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Monday, April 20, 2009

Jane Harman and the NSA Wiretap


Rep. Jane Harman (D-CA)



CQ Politics.com writer Jeff Stein has broken a story that Rep. Jane Harman (D-Ca) was picked up on a NSA wiretap talking with a suspected Israeli agent about intervening in a Justice Department prosecution of two AIPAC (American Israeli Political Action Committee) figures for espionage. (AIPAC is considered the most-powerful pro-Israel lobby in the US.) In exchange, the person talking to Harman promised to put pressure on House Speaker Nancy Pelosi to name Harman to the leadership of the House Intelligence Committee should the Democrats win the 2006 mid-term elections. The story is based on revelations by at least two ex-NSA employees with first-hand knowledge of the conversation.

In an interesting story that embarrasses both parties, a subsequent FBI investigation into Harman's activities was allegedly short-circuited by Attorney General Alberto Gonzalez on the grounds (allegedly) that Harman was a supporter of the administration's wiretap policy in the wake of 9-11. According to Stein, a planned FBI interview of Harman was stopped by Gonzalez.

According to Stein's report, Harman was overheard on the wiretap telling the other party that she would "waddle into" the case "if you think it'll make a difference". She then, allegedly, told the person in ending the conversation, "this conversation doesn't exist."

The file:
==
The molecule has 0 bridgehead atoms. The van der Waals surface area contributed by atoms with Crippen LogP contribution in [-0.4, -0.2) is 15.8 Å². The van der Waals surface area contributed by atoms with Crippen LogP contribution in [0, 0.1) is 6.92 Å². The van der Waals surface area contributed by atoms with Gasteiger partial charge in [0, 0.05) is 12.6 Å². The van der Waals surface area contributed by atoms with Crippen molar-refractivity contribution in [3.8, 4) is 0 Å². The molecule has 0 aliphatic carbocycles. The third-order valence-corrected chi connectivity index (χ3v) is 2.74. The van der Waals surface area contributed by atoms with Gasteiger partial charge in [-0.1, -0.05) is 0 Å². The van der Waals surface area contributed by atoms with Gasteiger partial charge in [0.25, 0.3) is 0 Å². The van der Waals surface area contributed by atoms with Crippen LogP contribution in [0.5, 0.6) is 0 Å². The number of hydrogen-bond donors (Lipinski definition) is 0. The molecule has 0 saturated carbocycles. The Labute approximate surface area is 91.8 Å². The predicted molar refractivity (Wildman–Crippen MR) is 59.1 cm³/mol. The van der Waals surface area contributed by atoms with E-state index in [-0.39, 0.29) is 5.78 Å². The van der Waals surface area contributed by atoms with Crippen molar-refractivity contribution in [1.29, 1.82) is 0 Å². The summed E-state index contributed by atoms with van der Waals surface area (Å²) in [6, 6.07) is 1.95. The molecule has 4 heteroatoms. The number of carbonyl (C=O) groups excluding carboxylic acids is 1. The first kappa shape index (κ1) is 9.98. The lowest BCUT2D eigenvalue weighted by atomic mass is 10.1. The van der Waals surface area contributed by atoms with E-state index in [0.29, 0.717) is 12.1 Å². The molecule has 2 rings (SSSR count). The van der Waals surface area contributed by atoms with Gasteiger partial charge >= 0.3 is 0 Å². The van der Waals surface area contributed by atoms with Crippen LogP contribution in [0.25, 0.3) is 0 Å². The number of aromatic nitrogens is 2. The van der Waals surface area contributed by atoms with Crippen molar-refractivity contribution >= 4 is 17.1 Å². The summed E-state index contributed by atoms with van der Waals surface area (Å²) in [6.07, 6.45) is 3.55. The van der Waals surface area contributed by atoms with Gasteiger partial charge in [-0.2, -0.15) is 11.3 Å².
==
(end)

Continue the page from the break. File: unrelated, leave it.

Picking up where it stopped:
Harman is denying the report and any wrongdoing.

“These claims are an outrageous and recycled canard, and have no basis in fact,” Harman said in a prepared statement. “I never engaged in any such activity. Those who are peddling these false accusations should be ashamed of themselves.”

The important point here is whether, subsequent to the alleged intercepted call, she actually contacted Justice and tried to influence a pending prosecution in return for political favors. That would constitute obstruction of justice and corruption.

Subsequent to the 2006 elections, House Speaker Pelosi initially tried to appoint Alcee Hastings, the disgraced former judge to the post sought by Harman. When that proved too embarrassing, she appointed Silvestre Reyes of Texas by-passing Harman, who had been the ranking member of the committee when the Republicans controlled the House.

Of course, if true, this would be a case that also embarrasses the US-Israel relationship, one I happen to support. However, it is a fact of life that even friendly nations and allies spy on each other. Yet, when it is uncovered, there are still consequences to be paid. Just ask Jonathan Pollard.

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